It’s good to see that an issue first covered in an article in our journal has made such a big impact!
Remembering Harold Penderton
If you went to Alan Sherriff’s excellent talk to the Society in April 2015, you’ll know about Harold Pendleton’s role in creating the very first National Jazz Festival, here in Richmond, and how it became today’s Reading Festival. Alan spoke warmly about Harold and was just as surprised as the rest of us that Harold was in the audience, listening to his talk. Harold passed away, aged 93, in September 2017, and The Guardian has published an obituary:
Alan Sherriff points out that the obituary does not touch on the Richmond Jazz and Blues Festival other than obliquely as the “Marquee’s garden party”, He spoke briefly to Harold and his wife, Barbara, after his 2015 talk.
Alan asked him why the Richmond Jazz and Blues Festival had not been allowed to continue anywhere in the borough of Richmond after 1965. “Harold”, he said, “had been summoned to Whitehall and been told rather bluntly that there was no point in him pursuing his objections.” Harold had been convinced that strong lobbying from other users of the Richmond Athletic Ground about overnight encroachments by a few camping Festival-goers was the sole reason for him being kicked out of Richmond. “Perhaps”, Alan added, “we should have asked Simon Inglis after his excellent talk if he knew more about this particular sporting issue!”
Harold also told Alan the story about the incident with Keith Richards at the Marquee Club which features in the obituary. “I also commented” said Alan “on the great logo for the Richmond Jazz and Blues Festival – the trumpet on a bentwood chair – and Barbara, who worked closely with Harold on the organisation of the Jazz and Blues Festivals, indicated that this was used by kind permission of the Monterrey Jazz Festival which Harold attended on a regular basis with Chris Barber. They were close friends of the founders of the earlier US festival. Barbara added that the logo featured prominently on Harold’s 90th birthday cake,”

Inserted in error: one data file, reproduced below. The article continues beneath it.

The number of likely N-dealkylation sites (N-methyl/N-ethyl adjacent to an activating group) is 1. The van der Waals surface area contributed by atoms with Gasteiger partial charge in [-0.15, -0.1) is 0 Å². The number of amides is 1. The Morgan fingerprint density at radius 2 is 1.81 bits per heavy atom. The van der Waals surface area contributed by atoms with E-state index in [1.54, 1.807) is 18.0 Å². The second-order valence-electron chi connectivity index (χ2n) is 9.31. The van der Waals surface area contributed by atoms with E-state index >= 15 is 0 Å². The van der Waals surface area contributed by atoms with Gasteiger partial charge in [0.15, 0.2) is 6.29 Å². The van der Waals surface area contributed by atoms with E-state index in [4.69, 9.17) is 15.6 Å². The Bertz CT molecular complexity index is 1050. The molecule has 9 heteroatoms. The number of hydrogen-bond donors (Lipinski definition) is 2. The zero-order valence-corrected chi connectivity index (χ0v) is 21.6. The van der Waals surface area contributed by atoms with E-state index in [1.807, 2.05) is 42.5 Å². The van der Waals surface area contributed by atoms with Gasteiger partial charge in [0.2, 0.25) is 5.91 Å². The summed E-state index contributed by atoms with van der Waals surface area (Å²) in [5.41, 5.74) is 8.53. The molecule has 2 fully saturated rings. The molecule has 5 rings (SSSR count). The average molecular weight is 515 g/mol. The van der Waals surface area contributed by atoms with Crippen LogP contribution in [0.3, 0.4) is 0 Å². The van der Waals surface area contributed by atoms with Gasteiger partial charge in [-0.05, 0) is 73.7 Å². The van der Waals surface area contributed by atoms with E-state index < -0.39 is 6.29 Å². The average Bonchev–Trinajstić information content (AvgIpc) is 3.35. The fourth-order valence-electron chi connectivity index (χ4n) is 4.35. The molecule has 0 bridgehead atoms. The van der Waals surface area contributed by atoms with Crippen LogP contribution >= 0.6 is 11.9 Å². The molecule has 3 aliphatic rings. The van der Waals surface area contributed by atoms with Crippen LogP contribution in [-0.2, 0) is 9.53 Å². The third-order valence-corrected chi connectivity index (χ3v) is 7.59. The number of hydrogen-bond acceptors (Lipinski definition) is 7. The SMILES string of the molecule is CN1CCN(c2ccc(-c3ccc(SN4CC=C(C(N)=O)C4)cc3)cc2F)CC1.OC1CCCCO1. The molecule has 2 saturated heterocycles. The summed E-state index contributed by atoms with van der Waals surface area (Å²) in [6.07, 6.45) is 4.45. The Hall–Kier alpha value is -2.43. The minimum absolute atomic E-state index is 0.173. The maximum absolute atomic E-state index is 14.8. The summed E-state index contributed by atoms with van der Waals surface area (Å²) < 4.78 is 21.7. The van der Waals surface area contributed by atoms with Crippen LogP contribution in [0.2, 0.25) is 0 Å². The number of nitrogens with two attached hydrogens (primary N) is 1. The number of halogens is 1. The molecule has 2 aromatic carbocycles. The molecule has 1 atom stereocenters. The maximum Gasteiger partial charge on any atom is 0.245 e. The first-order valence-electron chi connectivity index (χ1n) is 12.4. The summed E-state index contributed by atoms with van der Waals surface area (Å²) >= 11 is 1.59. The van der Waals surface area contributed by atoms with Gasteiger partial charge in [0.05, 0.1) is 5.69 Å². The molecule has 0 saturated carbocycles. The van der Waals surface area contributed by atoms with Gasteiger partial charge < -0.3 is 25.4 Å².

Going the extra mile
Liz, who has been Secretary of the Richmond Local History Society for an astounding 38 years (and still going!), was recognised as having gone the extra mile to serve her community.
Congratulations, Liz, and thank you!
Celebrating Richmond’s heritage
The Society took part in The National Archives’ open day on 16 September 2017, marking its 40 years in Kew. We had a bookstall and our President, Paul Velluet, and our Vice-Chair, Simon Fowler, gave talks.
With a one-point lead over its nearest rivals, the Society beat eight other teams at the In The Know local history quiz on 1 September 2017 at Richmond’s Old Town Hall, brilliantly organised as always by Jane Baxter and the Richmond Local Studies team. Now in its fifth year, the quiz kicked off a month-long celebration of Richmond’s heritage in the annual Know Your Place Festival, which also included guided walks, talks, tours, workshops and exhibitions.
And on 5 November, 2017 Richmond’s Mayor, Councillor Lisa Blakemore, joined us at our Shared heritage event at Pembroke Lodge in Richmond Park, generously provided by Daniel Hearsum.
Calling time at the Star and Garter
Robert Smith, our Chairman, represented the Society at a ceremony on 6 April 2017 to mark the restoration of Richmond’s Grade II listed Star and Garter Home, which is now being converted into private apartments. A time capsule was buried in the ground to commemorate the building’s http://premier-pharmacy.com/product-category/hair-loss/ history; this included a copy of the Society’s newsletter and a flyer listing our publications and our talks programme.
Simon Fowler, our Vice-Chair, who was its first archivist, gave a well received presentation about its history in February 2017 at the former Home.